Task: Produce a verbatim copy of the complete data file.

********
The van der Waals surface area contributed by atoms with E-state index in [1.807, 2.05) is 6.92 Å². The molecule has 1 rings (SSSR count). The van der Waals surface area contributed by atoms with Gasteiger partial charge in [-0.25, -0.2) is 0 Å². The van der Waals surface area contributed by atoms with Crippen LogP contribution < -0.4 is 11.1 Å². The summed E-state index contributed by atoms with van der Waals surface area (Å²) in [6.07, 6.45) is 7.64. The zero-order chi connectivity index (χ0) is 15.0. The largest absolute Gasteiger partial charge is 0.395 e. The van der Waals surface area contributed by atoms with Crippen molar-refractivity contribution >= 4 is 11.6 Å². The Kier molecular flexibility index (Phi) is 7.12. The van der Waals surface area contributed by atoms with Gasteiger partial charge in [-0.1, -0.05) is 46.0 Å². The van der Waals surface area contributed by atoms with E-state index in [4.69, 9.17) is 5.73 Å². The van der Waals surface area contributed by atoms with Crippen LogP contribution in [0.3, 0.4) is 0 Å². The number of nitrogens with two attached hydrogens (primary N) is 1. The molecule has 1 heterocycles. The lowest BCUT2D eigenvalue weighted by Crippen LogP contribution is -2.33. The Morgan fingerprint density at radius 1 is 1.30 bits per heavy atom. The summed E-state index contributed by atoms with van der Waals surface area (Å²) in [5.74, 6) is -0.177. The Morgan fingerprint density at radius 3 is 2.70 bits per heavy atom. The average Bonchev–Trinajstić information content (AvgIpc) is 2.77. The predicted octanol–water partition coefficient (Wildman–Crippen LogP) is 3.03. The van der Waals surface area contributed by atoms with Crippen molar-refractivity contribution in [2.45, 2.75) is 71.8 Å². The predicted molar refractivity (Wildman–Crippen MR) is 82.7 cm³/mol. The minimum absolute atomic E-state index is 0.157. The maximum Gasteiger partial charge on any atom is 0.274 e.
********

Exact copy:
The van der Waals surface area contributed by atoms with E-state index in [1.807, 2.05) is 6.92 Å². The molecule has 1 rings (SSSR count). The van der Waals surface area contributed by atoms with Gasteiger partial charge in [-0.25, -0.2) is 0 Å². The van der Waals surface area contributed by atoms with Crippen LogP contribution < -0.4 is 11.1 Å². The summed E-state index contributed by atoms with van der Waals surface area (Å²) in [6.07, 6.45) is 7.64. The zero-order chi connectivity index (χ0) is 15.0. The largest absolute Gasteiger partial charge is 0.395 e. The van der Waals surface area contributed by atoms with Crippen molar-refractivity contribution >= 4 is 11.6 Å². The Kier molecular flexibility index (Phi) is 7.12. The van der Waals surface area contributed by atoms with Gasteiger partial charge in [-0.1, -0.05) is 46.0 Å². The van der Waals surface area contributed by atoms with E-state index in [4.69, 9.17) is 5.73 Å². The van der Waals surface area contributed by atoms with Crippen LogP contribution in [0.3, 0.4) is 0 Å². The number of nitrogens with two attached hydrogens (primary N) is 1. The molecule has 1 heterocycles. The lowest BCUT2D eigenvalue weighted by Crippen LogP contribution is -2.33. The Morgan fingerprint density at radius 1 is 1.30 bits per heavy atom. The summed E-state index contributed by atoms with van der Waals surface area (Å²) in [5.74, 6) is -0.177. The Morgan fingerprint density at radius 3 is 2.70 bits per heavy atom. The average Bonchev–Trinajstić information content (AvgIpc) is 2.77. The predicted octanol–water partition coefficient (Wildman–Crippen LogP) is 3.03. The van der Waals surface area contributed by atoms with Crippen molar-refractivity contribution in [2.45, 2.75) is 71.8 Å². The predicted molar refractivity (Wildman–Crippen MR) is 82.7 cm³/mol. The minimum absolute atomic E-state index is 0.157. The maximum Gasteiger partial charge on any atom is 0.274 e.